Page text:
Society and Space: Angela Last interviews Monique Allewaert

By Angela Last
Society and Space - Environment and Planning D

allewaert_ariels coverRead the full interview here.

Angela Last: When reading your book, I found that your interpretation of Ariel differs from existing mobilisations of this figure in interesting ways. Obviously, you are focusing more on the nonhuman connection, but, I thought, also on the inhuman (or assumed inhuman) aspects of subversion, negotiation and revolution. Much recent materialist writing seems to shy away from questions of violence, especially human violence. Could you talk a bit more about this?

Monique Allewaert: For me Ariel is not a human character but an elemental force that evokes and manipulates not entirely substantial but still absolutely material forces like lighting, thunder, and climate.  My insistence on Ariel’s materiality means to resist interpretations that entirely etherealize Ariel and then divide him from the obviously material Caliban.  I see this intensely material Ariel as a sort of Hermes-like character who passes through media like air, water, fire, and vapor (here I mean media in the Aristotitilean sense as Shakespeare is thinking about things like water or air as media) in order to produce connections that transform those entities touched by his mediation.  I think Ariel’s power of transformative mediation is one of the capacities we should glean from his famous song.  Although Prospero imagines all this mediating magic should serve colonial ends, it’s interesting to me that the media Ariel is associated with – water, air, climate — are those that colonials found particularly threatening because they were thought to deform of European bodies and minds.  So, even if the play attempts to have readers understand Ariel’s mediating power as serving the colonial project, his powers clearly have the potential to disrupt the colonial organization of the material world, as we see in several moments of the play.  As you point out, Ariel’s mediating power can produce subversions and even revolutionary transformations, either on its own or when mixed with human ambitions.  The important point for me is that the media Ariel evokes are coeval with and not submissive to human agents, which means that neither is fully determining of the other.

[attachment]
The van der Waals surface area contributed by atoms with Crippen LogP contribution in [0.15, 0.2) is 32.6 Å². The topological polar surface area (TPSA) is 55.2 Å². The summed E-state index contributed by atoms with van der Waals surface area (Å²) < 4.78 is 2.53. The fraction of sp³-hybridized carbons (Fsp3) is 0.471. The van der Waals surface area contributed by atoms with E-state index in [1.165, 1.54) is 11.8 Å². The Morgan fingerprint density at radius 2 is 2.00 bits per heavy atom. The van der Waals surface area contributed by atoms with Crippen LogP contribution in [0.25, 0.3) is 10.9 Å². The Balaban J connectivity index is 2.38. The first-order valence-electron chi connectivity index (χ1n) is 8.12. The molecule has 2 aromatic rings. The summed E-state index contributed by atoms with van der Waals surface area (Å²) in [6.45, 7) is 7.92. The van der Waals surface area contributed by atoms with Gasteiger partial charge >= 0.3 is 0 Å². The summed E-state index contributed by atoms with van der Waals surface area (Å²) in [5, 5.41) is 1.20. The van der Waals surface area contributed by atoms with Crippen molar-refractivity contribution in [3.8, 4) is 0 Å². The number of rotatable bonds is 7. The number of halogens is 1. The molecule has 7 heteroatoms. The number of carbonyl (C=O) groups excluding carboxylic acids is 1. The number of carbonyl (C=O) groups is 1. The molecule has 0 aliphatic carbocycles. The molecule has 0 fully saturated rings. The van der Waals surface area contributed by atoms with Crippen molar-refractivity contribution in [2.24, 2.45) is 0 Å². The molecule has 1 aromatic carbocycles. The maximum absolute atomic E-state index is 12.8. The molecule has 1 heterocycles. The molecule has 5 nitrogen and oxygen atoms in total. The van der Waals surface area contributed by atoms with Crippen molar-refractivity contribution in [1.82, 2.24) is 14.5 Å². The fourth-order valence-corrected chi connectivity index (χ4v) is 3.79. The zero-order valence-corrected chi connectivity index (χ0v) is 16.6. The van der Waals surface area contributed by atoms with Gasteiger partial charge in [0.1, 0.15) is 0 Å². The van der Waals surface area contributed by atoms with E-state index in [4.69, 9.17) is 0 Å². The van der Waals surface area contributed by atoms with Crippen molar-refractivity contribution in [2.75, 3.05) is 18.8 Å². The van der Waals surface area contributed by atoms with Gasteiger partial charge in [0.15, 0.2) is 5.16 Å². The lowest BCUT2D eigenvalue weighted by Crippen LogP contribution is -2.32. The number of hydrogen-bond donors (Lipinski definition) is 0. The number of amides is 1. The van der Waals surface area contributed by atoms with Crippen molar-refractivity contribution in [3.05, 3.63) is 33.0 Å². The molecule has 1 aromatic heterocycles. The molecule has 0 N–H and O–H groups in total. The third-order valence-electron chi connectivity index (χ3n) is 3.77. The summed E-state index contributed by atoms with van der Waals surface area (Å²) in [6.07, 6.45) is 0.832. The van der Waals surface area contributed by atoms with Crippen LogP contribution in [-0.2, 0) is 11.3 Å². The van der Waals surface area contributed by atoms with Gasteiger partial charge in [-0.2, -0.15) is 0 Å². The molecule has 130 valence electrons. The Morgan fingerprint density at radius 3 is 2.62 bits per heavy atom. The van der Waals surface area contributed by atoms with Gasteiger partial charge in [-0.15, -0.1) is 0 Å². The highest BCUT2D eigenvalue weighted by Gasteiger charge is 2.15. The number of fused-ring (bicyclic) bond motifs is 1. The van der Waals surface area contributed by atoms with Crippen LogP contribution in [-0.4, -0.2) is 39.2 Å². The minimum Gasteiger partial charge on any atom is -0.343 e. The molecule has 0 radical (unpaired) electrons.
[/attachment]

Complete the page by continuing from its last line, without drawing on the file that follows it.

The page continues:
Read the full interview here.